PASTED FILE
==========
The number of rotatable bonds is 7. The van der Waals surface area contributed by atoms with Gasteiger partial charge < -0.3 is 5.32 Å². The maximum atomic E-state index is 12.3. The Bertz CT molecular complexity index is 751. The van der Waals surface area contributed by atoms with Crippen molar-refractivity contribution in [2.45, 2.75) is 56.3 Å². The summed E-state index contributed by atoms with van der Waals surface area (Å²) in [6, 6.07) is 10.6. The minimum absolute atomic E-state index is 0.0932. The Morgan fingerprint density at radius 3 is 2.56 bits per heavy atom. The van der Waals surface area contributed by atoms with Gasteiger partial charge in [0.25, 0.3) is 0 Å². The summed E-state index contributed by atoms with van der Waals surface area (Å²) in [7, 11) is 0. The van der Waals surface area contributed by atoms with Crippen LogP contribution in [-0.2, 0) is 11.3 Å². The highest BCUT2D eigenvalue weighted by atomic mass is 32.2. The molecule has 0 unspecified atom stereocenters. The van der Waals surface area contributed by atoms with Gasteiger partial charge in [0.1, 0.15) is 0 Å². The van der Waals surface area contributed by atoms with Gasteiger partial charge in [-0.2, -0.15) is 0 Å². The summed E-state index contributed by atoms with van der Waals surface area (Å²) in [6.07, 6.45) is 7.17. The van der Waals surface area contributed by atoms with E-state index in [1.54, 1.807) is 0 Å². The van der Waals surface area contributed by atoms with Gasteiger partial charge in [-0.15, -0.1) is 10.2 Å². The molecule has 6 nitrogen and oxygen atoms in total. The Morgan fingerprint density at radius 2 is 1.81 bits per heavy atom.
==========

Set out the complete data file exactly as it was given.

The number of rotatable bonds is 7. The van der Waals surface area contributed by atoms with Gasteiger partial charge < -0.3 is 5.32 Å². The maximum atomic E-state index is 12.3. The Bertz CT molecular complexity index is 751. The van der Waals surface area contributed by atoms with Crippen molar-refractivity contribution in [2.45, 2.75) is 56.3 Å². The summed E-state index contributed by atoms with van der Waals surface area (Å²) in [6, 6.07) is 10.6. The minimum absolute atomic E-state index is 0.0932. The Morgan fingerprint density at radius 3 is 2.56 bits per heavy atom. The van der Waals surface area contributed by atoms with Gasteiger partial charge in [0.25, 0.3) is 0 Å². The summed E-state index contributed by atoms with van der Waals surface area (Å²) in [7, 11) is 0. The van der Waals surface area contributed by atoms with Crippen LogP contribution in [-0.2, 0) is 11.3 Å². The highest BCUT2D eigenvalue weighted by atomic mass is 32.2. The molecule has 0 unspecified atom stereocenters. The van der Waals surface area contributed by atoms with Gasteiger partial charge in [0.1, 0.15) is 0 Å². The van der Waals surface area contributed by atoms with Gasteiger partial charge in [-0.2, -0.15) is 0 Å². The summed E-state index contributed by atoms with van der Waals surface area (Å²) in [6.07, 6.45) is 7.17. The van der Waals surface area contributed by atoms with E-state index in [1.54, 1.807) is 0 Å². The van der Waals surface area contributed by atoms with Gasteiger partial charge in [-0.15, -0.1) is 10.2 Å². The molecule has 6 nitrogen and oxygen atoms in total. The Morgan fingerprint density at radius 2 is 1.81 bits per heavy atom.